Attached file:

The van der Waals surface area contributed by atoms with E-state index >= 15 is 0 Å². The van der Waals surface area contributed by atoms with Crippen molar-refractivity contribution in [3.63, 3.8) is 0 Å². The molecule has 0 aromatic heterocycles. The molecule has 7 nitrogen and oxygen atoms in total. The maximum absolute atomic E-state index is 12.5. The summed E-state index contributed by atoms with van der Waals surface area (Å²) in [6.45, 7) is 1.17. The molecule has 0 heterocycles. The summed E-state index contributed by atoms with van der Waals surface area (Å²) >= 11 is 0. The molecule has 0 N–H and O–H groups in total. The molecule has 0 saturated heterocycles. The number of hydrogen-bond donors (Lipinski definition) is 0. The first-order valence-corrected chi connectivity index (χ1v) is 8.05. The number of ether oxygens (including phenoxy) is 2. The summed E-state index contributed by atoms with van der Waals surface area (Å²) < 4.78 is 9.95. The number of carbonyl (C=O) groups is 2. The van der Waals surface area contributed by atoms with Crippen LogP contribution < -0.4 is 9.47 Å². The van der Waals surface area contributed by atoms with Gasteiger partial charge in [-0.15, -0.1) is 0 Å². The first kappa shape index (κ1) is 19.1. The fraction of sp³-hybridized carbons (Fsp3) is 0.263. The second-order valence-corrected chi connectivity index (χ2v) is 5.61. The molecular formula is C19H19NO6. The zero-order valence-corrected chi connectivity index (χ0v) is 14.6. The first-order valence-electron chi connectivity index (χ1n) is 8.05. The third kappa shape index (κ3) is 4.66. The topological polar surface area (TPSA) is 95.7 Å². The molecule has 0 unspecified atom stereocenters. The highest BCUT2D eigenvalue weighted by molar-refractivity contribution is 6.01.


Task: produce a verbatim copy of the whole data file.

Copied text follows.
The van der Waals surface area contributed by atoms with E-state index >= 15 is 0 Å². The van der Waals surface area contributed by atoms with Crippen molar-refractivity contribution in [3.63, 3.8) is 0 Å². The molecule has 0 aromatic heterocycles. The molecule has 7 nitrogen and oxygen atoms in total. The maximum absolute atomic E-state index is 12.5. The summed E-state index contributed by atoms with van der Waals surface area (Å²) in [6.45, 7) is 1.17. The molecule has 0 heterocycles. The summed E-state index contributed by atoms with van der Waals surface area (Å²) >= 11 is 0. The molecule has 0 N–H and O–H groups in total. The molecule has 0 saturated heterocycles. The number of hydrogen-bond donors (Lipinski definition) is 0. The first-order valence-corrected chi connectivity index (χ1v) is 8.05. The number of ether oxygens (including phenoxy) is 2. The summed E-state index contributed by atoms with van der Waals surface area (Å²) < 4.78 is 9.95. The number of carbonyl (C=O) groups is 2. The van der Waals surface area contributed by atoms with Crippen LogP contribution < -0.4 is 9.47 Å². The van der Waals surface area contributed by atoms with Gasteiger partial charge in [-0.15, -0.1) is 0 Å². The first kappa shape index (κ1) is 19.1. The fraction of sp³-hybridized carbons (Fsp3) is 0.263. The second-order valence-corrected chi connectivity index (χ2v) is 5.61. The molecular formula is C19H19NO6. The zero-order valence-corrected chi connectivity index (χ0v) is 14.6. The first-order valence-electron chi connectivity index (χ1n) is 8.05. The third kappa shape index (κ3) is 4.66. The topological polar surface area (TPSA) is 95.7 Å². The molecule has 0 unspecified atom stereocenters. The highest BCUT2D eigenvalue weighted by molar-refractivity contribution is 6.01.